http://www.aics.org/justice/0608.html

With Respect and Honor

Subject: With Respect and Honor
Date:
Thu, 08 Jun 2000 00:00:00 -0400
From: Mike Wicks <mike.wicks@mindspring.com>
Reply-To: Camp_Justice@onelist.com
Organization: American Indian Cultural Support
To: Camp_Justice <Camp_Justice@onelist.com>

I spoke with Tom today (June 7th) and asked his permission to post this in my words instead of a regular "press release" from Camp Justice. He was most appreciative of it.

In memory;

One year ago today, the bodies of two men were found beside the road that leads from White Clay Nebraska to Pine Ridge Indian Reservation in South Dakota. The men had been brutally beaten, and then executed. Nebraska law enforcement seemed reluctant to investigate at all, and claimed since the bodies were found just a few feet across the border into Pine Ridge, the case should be investigated by the FBI (who have jurisdiction on the rez for a major crime). The FBI, who have stated on many occasions that there are less than ten unsolved deaths in South Dakota, while the people KNOW of nearly 100 deaths, was called in to investigate. That investigation, like so many, many others - is still "ongoing" a year later. Some of their cases have been "ongoing" since 1973!

White Clay, is a border town with a population of just 22 people, with four liquor establishments that combined, sell more than four MILLION dollars worth of alcohol every year. Most of it to impoverished Oglala Lakota from Pine Ridge. High unemployment rates bring with it an increase in alcohol abuse. The U.S. unemployment rate is around 5%. The unemployment rate on Pine Ridge Reservation is between 75% to 80%. A very large contributing factor, but add to that the utter convenience of four liquor stores within walking distance, and in those stores are proprietors willing to "run a tab" for people who are addicted. That is probably what cost these two men their lives. One of these proprietors threatened one of those who died over an unpaid "tab". He said if it was not paid, then the "boys" would take care of the debtor, or maybe the Deputy Sheriff would. A town of racists, making a living from people they hate, protected by a racist law enforcement. The very breeding ground for murder. The Deputy Sheriff retired within a few days of the murdered men being found, and moved out of the state.

Tom Poor Bear, brother to one of these murder victims, and cousin to the other, organized marches to White Clay to protest against the liquor establishments, and demand justice for his relatives. He also established a camp, called Camp Justice on the border, very near where his relatives had been found murdered. It was not the first time Tom had done this, he was also involved with Camp Yellow Thunder several years ago. The marches into White Clay have continued, and the camp has been occupied since that time. Tom has stated that he would maintain in Camp Justice until justice is served for his relatives. Many supporters from around the world have traveled to Camp Justice and spent time there, participating in the marches. Many more have shown their support in other ways. All are appreciated by Tom and the families, as they have stated several times.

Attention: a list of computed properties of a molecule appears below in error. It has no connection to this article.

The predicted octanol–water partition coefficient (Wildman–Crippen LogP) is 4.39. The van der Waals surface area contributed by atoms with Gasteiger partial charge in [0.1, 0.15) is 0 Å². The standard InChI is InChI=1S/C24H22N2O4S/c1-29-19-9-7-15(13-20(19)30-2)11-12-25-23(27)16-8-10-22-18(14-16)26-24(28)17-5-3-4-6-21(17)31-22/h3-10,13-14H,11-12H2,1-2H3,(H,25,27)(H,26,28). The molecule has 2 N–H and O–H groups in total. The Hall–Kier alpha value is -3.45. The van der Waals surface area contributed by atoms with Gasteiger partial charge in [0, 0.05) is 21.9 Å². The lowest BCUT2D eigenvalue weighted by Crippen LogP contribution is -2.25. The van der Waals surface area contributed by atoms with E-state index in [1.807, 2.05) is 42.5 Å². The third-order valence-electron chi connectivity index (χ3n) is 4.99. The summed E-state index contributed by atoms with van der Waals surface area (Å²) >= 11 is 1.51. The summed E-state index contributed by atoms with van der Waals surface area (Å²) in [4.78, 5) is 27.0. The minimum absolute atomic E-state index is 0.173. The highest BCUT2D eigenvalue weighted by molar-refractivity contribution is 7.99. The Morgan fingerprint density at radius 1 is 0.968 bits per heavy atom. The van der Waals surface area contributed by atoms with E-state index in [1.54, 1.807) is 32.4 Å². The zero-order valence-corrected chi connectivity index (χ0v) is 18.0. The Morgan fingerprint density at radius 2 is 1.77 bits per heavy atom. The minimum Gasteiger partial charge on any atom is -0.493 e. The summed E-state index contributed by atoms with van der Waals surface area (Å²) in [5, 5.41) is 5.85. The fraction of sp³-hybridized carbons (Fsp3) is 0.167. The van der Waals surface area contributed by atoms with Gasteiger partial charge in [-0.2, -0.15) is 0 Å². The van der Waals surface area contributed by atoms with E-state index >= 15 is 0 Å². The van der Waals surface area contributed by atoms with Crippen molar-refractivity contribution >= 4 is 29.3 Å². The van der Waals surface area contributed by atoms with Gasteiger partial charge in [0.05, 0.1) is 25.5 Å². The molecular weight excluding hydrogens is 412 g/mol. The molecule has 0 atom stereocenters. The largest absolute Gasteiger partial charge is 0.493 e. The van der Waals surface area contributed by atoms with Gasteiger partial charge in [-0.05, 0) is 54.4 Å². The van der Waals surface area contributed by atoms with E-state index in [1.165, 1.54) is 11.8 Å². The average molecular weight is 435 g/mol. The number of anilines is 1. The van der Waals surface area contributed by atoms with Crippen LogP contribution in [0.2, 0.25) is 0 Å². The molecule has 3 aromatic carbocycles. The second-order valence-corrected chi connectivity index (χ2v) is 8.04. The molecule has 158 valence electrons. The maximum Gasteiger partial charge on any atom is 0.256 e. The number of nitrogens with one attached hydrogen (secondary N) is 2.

On December 3rd 1999, in mid winter and six months after the bodies were found, the FBI conducted a search of the area where the bodies were found. It was probably not a coincidence that on the same day the FBI came back to Pine Ridge to search, representatives of the U.S. Civil Rights Commission were meeting in Camp Justice with the organizers to discuss injustices toward Indian people in South Dakota. No findings by the FBI have been released as of this date.

Tom Poor Bear recently extended an invitation for friends and supporters to join the Camp Justice memorial activities scheduled for June 10, 2000. A Prayer Ceremony is scheduled to begin at 10:00 a.m. at Billy Mills Hall, (located across the street from Big Bat's) in Pine Ridge, South Dakota, followed by a Walk to White Clay, Nebraska at 11:00 a.m. A Buffalo Feast and Giveaway will begin at noon, followed by the unveiling of a rock memorial monument honoring Wilson "Wally" Black Elk Jr. and Ron Hard Heart.

For those of you who cannot attend the memorial activities, I invite you to join with me in offering our own prayers at the same time as those at Pine Ridge for Wally and Ron, and for the families of these men. June 10, 2000 at 10:00 am MDT (12:00 EDT).

June 8, 1999 - Wilson "Wally" Black Elk Jr. and Ron Hard Heart brutally
                         beaten and then executed.
                         investigation "ongoing"

http://www.aics.org/justice/juneflyer.html
http://www.aics.org/justice/camp.html

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